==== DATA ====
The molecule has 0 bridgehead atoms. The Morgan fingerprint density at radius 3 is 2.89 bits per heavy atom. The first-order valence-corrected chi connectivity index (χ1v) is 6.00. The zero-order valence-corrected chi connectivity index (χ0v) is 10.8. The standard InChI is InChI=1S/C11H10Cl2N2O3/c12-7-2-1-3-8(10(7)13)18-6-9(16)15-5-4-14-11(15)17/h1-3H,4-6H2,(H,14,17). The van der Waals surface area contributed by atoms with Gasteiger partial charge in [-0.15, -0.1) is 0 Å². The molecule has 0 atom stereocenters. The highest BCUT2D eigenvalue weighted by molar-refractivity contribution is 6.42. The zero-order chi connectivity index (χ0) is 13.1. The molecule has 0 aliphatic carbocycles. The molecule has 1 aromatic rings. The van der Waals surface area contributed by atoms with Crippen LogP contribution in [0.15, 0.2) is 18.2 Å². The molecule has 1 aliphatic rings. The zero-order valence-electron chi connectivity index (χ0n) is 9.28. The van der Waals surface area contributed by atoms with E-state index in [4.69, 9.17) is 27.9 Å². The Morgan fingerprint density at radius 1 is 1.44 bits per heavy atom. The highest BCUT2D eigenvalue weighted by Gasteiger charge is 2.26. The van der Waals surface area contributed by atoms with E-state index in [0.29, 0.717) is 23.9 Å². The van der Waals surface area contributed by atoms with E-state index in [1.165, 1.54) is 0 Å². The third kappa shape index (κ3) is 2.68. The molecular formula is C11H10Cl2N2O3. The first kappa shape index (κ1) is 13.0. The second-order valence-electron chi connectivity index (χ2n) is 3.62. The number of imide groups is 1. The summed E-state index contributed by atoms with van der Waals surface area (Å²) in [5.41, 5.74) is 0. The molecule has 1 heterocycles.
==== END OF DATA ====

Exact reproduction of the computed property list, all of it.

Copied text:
The molecule has 0 bridgehead atoms. The Morgan fingerprint density at radius 3 is 2.89 bits per heavy atom. The first-order valence-corrected chi connectivity index (χ1v) is 6.00. The zero-order valence-corrected chi connectivity index (χ0v) is 10.8. The standard InChI is InChI=1S/C11H10Cl2N2O3/c12-7-2-1-3-8(10(7)13)18-6-9(16)15-5-4-14-11(15)17/h1-3H,4-6H2,(H,14,17). The van der Waals surface area contributed by atoms with Gasteiger partial charge in [-0.15, -0.1) is 0 Å². The molecule has 0 atom stereocenters. The highest BCUT2D eigenvalue weighted by molar-refractivity contribution is 6.42. The zero-order chi connectivity index (χ0) is 13.1. The molecule has 0 aliphatic carbocycles. The molecule has 1 aromatic rings. The van der Waals surface area contributed by atoms with Crippen LogP contribution in [0.15, 0.2) is 18.2 Å². The molecule has 1 aliphatic rings. The zero-order valence-electron chi connectivity index (χ0n) is 9.28. The van der Waals surface area contributed by atoms with E-state index in [4.69, 9.17) is 27.9 Å². The Morgan fingerprint density at radius 1 is 1.44 bits per heavy atom. The highest BCUT2D eigenvalue weighted by Gasteiger charge is 2.26. The van der Waals surface area contributed by atoms with E-state index in [0.29, 0.717) is 23.9 Å². The van der Waals surface area contributed by atoms with E-state index in [1.165, 1.54) is 0 Å². The third kappa shape index (κ3) is 2.68. The molecular formula is C11H10Cl2N2O3. The first kappa shape index (κ1) is 13.0. The second-order valence-electron chi connectivity index (χ2n) is 3.62. The number of imide groups is 1. The summed E-state index contributed by atoms with van der Waals surface area (Å²) in [5.41, 5.74) is 0. The molecule has 1 heterocycles.